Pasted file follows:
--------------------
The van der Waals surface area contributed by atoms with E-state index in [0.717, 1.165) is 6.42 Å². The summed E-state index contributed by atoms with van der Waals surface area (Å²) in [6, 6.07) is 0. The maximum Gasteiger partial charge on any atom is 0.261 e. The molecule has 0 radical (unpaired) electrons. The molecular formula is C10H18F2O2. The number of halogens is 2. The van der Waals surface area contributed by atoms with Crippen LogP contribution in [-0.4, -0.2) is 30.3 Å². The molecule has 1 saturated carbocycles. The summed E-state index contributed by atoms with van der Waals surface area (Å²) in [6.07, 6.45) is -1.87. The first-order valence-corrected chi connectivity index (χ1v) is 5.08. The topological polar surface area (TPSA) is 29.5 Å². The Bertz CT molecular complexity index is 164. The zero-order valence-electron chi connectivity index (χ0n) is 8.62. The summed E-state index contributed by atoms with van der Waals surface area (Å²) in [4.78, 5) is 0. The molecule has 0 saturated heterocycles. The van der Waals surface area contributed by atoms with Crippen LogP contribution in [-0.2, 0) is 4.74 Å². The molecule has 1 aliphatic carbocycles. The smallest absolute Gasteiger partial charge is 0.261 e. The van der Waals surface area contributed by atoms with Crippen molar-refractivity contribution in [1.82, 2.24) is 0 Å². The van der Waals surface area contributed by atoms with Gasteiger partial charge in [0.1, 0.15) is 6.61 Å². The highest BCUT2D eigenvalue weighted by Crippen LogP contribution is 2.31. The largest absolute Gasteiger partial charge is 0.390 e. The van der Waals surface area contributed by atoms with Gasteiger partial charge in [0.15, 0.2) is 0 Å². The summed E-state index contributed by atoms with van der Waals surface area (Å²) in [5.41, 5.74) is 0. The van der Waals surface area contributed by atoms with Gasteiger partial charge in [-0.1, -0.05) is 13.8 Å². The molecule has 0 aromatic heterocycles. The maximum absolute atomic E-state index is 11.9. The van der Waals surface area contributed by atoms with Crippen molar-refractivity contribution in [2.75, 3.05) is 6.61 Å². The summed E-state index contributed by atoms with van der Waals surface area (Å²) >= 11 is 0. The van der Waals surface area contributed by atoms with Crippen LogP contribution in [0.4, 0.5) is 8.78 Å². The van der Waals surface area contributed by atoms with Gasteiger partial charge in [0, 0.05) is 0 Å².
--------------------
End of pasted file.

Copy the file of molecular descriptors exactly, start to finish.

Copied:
The van der Waals surface area contributed by atoms with E-state index in [0.717, 1.165) is 6.42 Å². The summed E-state index contributed by atoms with van der Waals surface area (Å²) in [6, 6.07) is 0. The maximum Gasteiger partial charge on any atom is 0.261 e. The molecule has 0 radical (unpaired) electrons. The molecular formula is C10H18F2O2. The number of halogens is 2. The van der Waals surface area contributed by atoms with Crippen LogP contribution in [-0.4, -0.2) is 30.3 Å². The molecule has 1 saturated carbocycles. The summed E-state index contributed by atoms with van der Waals surface area (Å²) in [6.07, 6.45) is -1.87. The first-order valence-corrected chi connectivity index (χ1v) is 5.08. The topological polar surface area (TPSA) is 29.5 Å². The Bertz CT molecular complexity index is 164. The zero-order valence-electron chi connectivity index (χ0n) is 8.62. The summed E-state index contributed by atoms with van der Waals surface area (Å²) in [4.78, 5) is 0. The molecule has 0 saturated heterocycles. The van der Waals surface area contributed by atoms with Crippen LogP contribution in [-0.2, 0) is 4.74 Å². The molecule has 1 aliphatic carbocycles. The smallest absolute Gasteiger partial charge is 0.261 e. The van der Waals surface area contributed by atoms with Crippen molar-refractivity contribution in [1.82, 2.24) is 0 Å². The van der Waals surface area contributed by atoms with Gasteiger partial charge in [0.1, 0.15) is 6.61 Å². The highest BCUT2D eigenvalue weighted by Crippen LogP contribution is 2.31. The largest absolute Gasteiger partial charge is 0.390 e. The van der Waals surface area contributed by atoms with Gasteiger partial charge in [0.15, 0.2) is 0 Å². The summed E-state index contributed by atoms with van der Waals surface area (Å²) in [5.41, 5.74) is 0. The van der Waals surface area contributed by atoms with Gasteiger partial charge in [-0.1, -0.05) is 13.8 Å². The molecule has 0 aromatic heterocycles. The maximum absolute atomic E-state index is 11.9. The van der Waals surface area contributed by atoms with Crippen molar-refractivity contribution in [2.75, 3.05) is 6.61 Å². The summed E-state index contributed by atoms with van der Waals surface area (Å²) >= 11 is 0. The van der Waals surface area contributed by atoms with Crippen LogP contribution in [0.4, 0.5) is 8.78 Å². The van der Waals surface area contributed by atoms with Gasteiger partial charge in [0, 0.05) is 0 Å².